Saturday, October 27, 2012

What Job Seekers can Learn from “The Dog Whisperer”

by Mary Salvino

When Cesar Millan, known on TV as the Dog Whisperer, walks into a room full of canines, the four-legged followers know immediately that he is in charge.  This simple action leads to the question of, “How does he do that?”  The simple answer is that it is a matter of attitude.

While your résumé may illustrate that you are a pit bull on paper, if that attitude does not transmute to your face-to-face interactions with hiring managers, you have lost the career opportunity even before you begin to speak.

If you are like many of those job seekers who hide behind a veil of shyness during interviews, you will need to change your attitude and do it sooner rather than later if you want to be successful in your effort to secure a new career opportunity.  You will have to find a way to demand, albeit in a subtle way, that the hiring manager look up from what they are doing and pay attention to you. 

Attitude is a strange kind of unspoken authority and level of confidence that people trust.  When you combine this kind of assertiveness with the correct tone in your voice, your posture and personal mannerisms, a higher level of poise is conveyed. 

HINT #1 – Lack of head movement.  A ‘level-headed’ position during the interview equates to an ‘executive presence’ in the workplace.  If the interviewer is looking for someone to lead a team, displaying this type of posturing is essential as long as the interviewer does not feel threatened.  As long as the hiring manager feels secure in his/her position, he/she will welcome you into the pack.

HINT #2 – Stop filling in dead air.  Every time you absentmindedly say ‘um’, ‘uh’ or ‘you know’, you sound unsure.  Never be afraid to pause while you search for the correct word.  Well-timed pauses can actually increase credibility.

HINT #3 – Do not end statements with an upward rise in your voice.  Downward inflections of your voice denote assuredness. Upward inflections of your voice denote uncertainness. Are you making a statement or asking a question?

HINT #4 – Control your space.  During interview situations, be cognizant of where you choose to sit, if you are given the choice, how much distance there is between you and the interviewer, and refrain from encroaching on their personal space, i.e. do not put any of your things on his/her desk and always put your briefcase on the floor.  

HINT #5 – Open your posture. Do not cross your arms in front of you. Lean forward in your chair.  If you place your arms on the conference table, as might be the case if you sitting at a conference table to write something down, the arm attached to the hand that is not attached to the hand that is doing the writing should be parallel to the pad of paper you are writing upon.  If you are one who naturally crosses your legs, at the minimum, ensure that the interviewer cannot see your crossed legs, e.g. crossed legs under a table.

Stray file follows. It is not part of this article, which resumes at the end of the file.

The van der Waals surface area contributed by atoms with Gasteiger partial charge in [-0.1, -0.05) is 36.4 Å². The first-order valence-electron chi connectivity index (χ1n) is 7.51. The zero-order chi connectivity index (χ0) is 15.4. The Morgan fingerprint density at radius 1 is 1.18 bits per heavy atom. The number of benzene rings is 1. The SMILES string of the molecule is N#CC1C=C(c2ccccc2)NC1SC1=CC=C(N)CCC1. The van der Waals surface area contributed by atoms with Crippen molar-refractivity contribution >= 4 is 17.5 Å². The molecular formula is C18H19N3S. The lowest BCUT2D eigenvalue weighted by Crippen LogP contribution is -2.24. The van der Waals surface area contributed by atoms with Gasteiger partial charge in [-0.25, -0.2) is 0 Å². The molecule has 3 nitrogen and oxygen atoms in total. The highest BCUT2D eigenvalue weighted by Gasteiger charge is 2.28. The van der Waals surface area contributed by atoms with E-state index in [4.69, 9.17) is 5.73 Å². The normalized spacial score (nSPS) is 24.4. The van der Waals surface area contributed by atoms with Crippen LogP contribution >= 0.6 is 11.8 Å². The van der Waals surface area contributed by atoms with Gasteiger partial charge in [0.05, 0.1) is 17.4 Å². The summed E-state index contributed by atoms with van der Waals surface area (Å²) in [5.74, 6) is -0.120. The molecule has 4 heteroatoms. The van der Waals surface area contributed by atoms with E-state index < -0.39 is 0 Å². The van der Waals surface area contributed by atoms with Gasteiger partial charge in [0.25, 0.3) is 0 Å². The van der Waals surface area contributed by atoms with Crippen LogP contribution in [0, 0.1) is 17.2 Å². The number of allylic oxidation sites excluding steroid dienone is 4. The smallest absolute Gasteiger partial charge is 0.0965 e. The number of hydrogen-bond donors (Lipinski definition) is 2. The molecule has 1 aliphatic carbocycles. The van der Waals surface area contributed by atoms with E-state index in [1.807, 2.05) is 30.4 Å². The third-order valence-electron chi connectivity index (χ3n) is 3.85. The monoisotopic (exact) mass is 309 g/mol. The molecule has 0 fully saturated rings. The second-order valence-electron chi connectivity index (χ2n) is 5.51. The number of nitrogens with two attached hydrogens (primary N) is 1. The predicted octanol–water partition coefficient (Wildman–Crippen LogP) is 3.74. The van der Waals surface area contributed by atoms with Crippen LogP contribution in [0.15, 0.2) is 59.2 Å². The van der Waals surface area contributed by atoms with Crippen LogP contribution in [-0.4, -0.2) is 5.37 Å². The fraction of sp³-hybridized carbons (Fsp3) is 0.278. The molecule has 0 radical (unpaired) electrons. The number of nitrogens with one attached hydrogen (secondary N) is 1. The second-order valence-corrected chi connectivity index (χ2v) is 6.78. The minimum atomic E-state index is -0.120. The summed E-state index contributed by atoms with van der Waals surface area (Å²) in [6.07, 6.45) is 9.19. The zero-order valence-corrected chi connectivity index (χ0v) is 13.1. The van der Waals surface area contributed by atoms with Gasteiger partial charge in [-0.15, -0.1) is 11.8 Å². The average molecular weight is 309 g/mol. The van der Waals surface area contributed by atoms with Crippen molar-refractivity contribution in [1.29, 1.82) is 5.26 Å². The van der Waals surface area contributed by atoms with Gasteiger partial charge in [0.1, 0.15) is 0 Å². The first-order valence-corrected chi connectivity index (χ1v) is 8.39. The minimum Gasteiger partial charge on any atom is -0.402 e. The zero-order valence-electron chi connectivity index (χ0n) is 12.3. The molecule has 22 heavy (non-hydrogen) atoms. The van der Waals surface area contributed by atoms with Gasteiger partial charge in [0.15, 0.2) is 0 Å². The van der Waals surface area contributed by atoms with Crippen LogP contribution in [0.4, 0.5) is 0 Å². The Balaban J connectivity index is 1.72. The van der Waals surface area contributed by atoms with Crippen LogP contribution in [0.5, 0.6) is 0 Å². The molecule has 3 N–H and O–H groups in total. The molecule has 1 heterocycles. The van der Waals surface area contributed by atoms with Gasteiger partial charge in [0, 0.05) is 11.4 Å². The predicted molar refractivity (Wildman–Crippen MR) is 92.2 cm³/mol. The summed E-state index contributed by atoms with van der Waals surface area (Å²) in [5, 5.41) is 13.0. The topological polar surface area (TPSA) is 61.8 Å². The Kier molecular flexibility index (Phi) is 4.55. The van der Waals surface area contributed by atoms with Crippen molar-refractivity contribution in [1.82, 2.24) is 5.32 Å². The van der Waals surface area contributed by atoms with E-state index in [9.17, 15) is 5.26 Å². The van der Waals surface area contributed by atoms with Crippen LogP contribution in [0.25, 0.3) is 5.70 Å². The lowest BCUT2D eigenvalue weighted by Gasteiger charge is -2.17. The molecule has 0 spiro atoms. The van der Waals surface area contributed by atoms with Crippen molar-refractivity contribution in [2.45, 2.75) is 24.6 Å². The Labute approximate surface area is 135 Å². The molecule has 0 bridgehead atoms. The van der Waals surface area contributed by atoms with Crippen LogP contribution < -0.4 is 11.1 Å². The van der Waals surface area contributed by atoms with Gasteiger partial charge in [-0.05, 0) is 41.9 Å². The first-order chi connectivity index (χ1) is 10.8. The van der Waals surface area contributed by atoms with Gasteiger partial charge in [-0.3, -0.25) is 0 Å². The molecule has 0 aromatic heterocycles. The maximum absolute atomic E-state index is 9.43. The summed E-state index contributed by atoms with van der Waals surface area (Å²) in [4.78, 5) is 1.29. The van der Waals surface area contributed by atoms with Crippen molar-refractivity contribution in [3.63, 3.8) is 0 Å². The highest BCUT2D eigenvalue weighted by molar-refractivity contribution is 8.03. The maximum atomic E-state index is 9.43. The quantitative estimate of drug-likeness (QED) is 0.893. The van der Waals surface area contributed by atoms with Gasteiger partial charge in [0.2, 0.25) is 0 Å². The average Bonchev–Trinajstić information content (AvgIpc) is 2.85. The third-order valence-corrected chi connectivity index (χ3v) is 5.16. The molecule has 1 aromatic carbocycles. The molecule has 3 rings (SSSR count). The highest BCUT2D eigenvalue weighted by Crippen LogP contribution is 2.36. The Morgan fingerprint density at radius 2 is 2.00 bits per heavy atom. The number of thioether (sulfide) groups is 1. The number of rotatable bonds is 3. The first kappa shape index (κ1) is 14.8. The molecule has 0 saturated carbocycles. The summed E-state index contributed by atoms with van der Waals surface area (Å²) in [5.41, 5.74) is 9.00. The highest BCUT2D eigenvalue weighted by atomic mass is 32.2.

HINT #6 – Maintain eye contact. Dropping your eyes in a business setting may give the interviewer the impression that you have stepped away from the conversation.  Most hiring managers will catch and interpret your eye body language in the following ways:
  • They will accept the fact that most people will look away for a moment or two when they are processing information:
    • Looking up and to the left will be interpreted as thinking about experiences and emotions, i.e. trying to remember a sound
    • Looking up and to the right will be interpreted trying to remember a recent experience and thinking logically
    • Looking down may be interpreted be as submissiveness (unless you are reading your notes.)  Please note that not engaging in and/or avoiding eye contact may be interpreted as disinterest or a desire to leave and holding a gaze without speaking for more than 5 seconds will likely be interpreted as too aggressive and threatening to the interviewer.  It is never a good idea to threaten the interviewer!

Remember that during the interview process, a healthy degree of eye contact is critical for your success. If you look at the interviewer and they are not looking back at you, it means that their attention is likely elsewhere. Even if they hear you, this lack of eye contact reduces the personal connection.  

If you want to persuade someone into doing something in particular, i.e. convince the hiring manager that they should hire you rather than any of the other candidates, the first step is to gain eye contact and then sustain it with regular reconnection.  In this case, as with many others, actions speak louder than words.  If you are unsure of the unspoken messages your are transmitting to hiring managers, you can always try to videotape yourself to spot conversational glitches or habits that may be undermining your credibility.


Copyright © 2012, Career Matters. All Rights Reserved. Permission to Reprint: This article may be reprinted, provided it appears in its entirety with the following attribution: Copyright © 2012, Career Matters. Reprinted by permission of the author, Mary Salvino. “Career Matters” is a blog authored by Mary Salvino, Senior Consultant for SMART Career that is dedicated to those who are seeking advice on managing their career and future job opportunities. We welcome readers to share their experiences, post their comments or ask questions about career related matters. This blog is also dedicated to those who stand a little taller each time they picked themselves up after failing and those who gained the wisdom and humility from those experiences to help others do the same. For any questions or comments that are better addressed privately, please feel free to e-mail Mary directly at